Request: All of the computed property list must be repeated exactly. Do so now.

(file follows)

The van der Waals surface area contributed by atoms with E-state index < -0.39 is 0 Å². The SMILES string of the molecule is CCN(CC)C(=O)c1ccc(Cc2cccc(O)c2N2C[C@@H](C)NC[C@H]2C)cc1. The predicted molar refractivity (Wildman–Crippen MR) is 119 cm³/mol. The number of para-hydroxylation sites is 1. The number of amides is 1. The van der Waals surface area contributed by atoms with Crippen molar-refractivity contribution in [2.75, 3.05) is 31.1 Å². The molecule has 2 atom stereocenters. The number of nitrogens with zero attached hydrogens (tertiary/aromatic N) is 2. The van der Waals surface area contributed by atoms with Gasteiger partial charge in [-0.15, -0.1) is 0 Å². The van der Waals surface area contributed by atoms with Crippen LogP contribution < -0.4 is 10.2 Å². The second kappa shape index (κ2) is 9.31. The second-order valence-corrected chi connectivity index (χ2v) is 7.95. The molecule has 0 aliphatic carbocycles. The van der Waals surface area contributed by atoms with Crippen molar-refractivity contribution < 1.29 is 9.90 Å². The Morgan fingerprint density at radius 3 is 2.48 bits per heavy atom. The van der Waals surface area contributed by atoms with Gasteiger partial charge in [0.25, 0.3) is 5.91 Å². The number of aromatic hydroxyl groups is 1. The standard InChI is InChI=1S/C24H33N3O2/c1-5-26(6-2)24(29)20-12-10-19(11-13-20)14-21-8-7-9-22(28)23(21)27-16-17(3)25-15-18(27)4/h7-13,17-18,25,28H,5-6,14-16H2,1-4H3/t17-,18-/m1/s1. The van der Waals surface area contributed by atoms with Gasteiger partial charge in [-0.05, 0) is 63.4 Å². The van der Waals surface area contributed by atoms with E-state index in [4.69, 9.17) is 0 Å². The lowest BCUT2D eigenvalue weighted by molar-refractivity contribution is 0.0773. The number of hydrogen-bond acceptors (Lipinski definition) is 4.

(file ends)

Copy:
The van der Waals surface area contributed by atoms with E-state index < -0.39 is 0 Å². The SMILES string of the molecule is CCN(CC)C(=O)c1ccc(Cc2cccc(O)c2N2C[C@@H](C)NC[C@H]2C)cc1. The predicted molar refractivity (Wildman–Crippen MR) is 119 cm³/mol. The number of para-hydroxylation sites is 1. The number of amides is 1. The van der Waals surface area contributed by atoms with Crippen molar-refractivity contribution in [2.75, 3.05) is 31.1 Å². The molecule has 2 atom stereocenters. The number of nitrogens with zero attached hydrogens (tertiary/aromatic N) is 2. The van der Waals surface area contributed by atoms with Gasteiger partial charge in [-0.15, -0.1) is 0 Å². The van der Waals surface area contributed by atoms with Crippen LogP contribution < -0.4 is 10.2 Å². The second kappa shape index (κ2) is 9.31. The second-order valence-corrected chi connectivity index (χ2v) is 7.95. The molecule has 0 aliphatic carbocycles. The van der Waals surface area contributed by atoms with Crippen molar-refractivity contribution < 1.29 is 9.90 Å². The Morgan fingerprint density at radius 3 is 2.48 bits per heavy atom. The van der Waals surface area contributed by atoms with Gasteiger partial charge in [0.25, 0.3) is 5.91 Å². The number of aromatic hydroxyl groups is 1. The standard InChI is InChI=1S/C24H33N3O2/c1-5-26(6-2)24(29)20-12-10-19(11-13-20)14-21-8-7-9-22(28)23(21)27-16-17(3)25-15-18(27)4/h7-13,17-18,25,28H,5-6,14-16H2,1-4H3/t17-,18-/m1/s1. The van der Waals surface area contributed by atoms with Gasteiger partial charge in [-0.05, 0) is 63.4 Å². The van der Waals surface area contributed by atoms with E-state index in [4.69, 9.17) is 0 Å². The lowest BCUT2D eigenvalue weighted by molar-refractivity contribution is 0.0773. The number of hydrogen-bond acceptors (Lipinski definition) is 4.